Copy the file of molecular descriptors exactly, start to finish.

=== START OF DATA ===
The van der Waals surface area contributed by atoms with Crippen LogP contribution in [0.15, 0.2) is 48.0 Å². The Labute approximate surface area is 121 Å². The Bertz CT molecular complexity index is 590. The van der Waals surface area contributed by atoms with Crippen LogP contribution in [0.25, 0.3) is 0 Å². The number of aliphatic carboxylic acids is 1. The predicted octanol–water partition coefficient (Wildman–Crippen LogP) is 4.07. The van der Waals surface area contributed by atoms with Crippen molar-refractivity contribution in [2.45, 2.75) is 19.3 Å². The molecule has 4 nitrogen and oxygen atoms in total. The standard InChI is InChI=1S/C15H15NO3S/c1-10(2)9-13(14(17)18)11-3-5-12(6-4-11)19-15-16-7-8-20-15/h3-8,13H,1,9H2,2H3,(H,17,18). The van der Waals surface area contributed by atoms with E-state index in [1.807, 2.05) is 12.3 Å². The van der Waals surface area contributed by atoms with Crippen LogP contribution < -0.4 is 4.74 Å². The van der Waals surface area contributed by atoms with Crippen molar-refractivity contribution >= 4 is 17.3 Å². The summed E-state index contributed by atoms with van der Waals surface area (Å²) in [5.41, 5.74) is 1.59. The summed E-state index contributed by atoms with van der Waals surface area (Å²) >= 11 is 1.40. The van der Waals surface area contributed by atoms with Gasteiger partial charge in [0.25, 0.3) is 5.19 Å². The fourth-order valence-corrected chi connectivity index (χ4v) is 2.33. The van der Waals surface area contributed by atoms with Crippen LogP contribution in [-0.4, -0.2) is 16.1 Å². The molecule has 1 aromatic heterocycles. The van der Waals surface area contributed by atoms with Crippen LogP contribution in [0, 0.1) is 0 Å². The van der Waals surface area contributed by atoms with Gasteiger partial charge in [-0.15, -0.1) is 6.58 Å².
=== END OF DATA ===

The van der Waals surface area contributed by atoms with Crippen LogP contribution in [0.15, 0.2) is 48.0 Å². The Labute approximate surface area is 121 Å². The Bertz CT molecular complexity index is 590. The van der Waals surface area contributed by atoms with Crippen LogP contribution in [0.25, 0.3) is 0 Å². The number of aliphatic carboxylic acids is 1. The predicted octanol–water partition coefficient (Wildman–Crippen LogP) is 4.07. The van der Waals surface area contributed by atoms with Crippen molar-refractivity contribution in [2.45, 2.75) is 19.3 Å². The molecule has 4 nitrogen and oxygen atoms in total. The standard InChI is InChI=1S/C15H15NO3S/c1-10(2)9-13(14(17)18)11-3-5-12(6-4-11)19-15-16-7-8-20-15/h3-8,13H,1,9H2,2H3,(H,17,18). The van der Waals surface area contributed by atoms with E-state index in [1.807, 2.05) is 12.3 Å². The van der Waals surface area contributed by atoms with Crippen LogP contribution < -0.4 is 4.74 Å². The van der Waals surface area contributed by atoms with Crippen molar-refractivity contribution >= 4 is 17.3 Å². The summed E-state index contributed by atoms with van der Waals surface area (Å²) in [5.41, 5.74) is 1.59. The summed E-state index contributed by atoms with van der Waals surface area (Å²) >= 11 is 1.40. The van der Waals surface area contributed by atoms with Gasteiger partial charge in [0.25, 0.3) is 5.19 Å². The fourth-order valence-corrected chi connectivity index (χ4v) is 2.33. The van der Waals surface area contributed by atoms with Crippen LogP contribution in [-0.4, -0.2) is 16.1 Å². The molecule has 1 aromatic heterocycles. The van der Waals surface area contributed by atoms with Crippen LogP contribution in [0, 0.1) is 0 Å². The van der Waals surface area contributed by atoms with Gasteiger partial charge in [-0.15, -0.1) is 6.58 Å².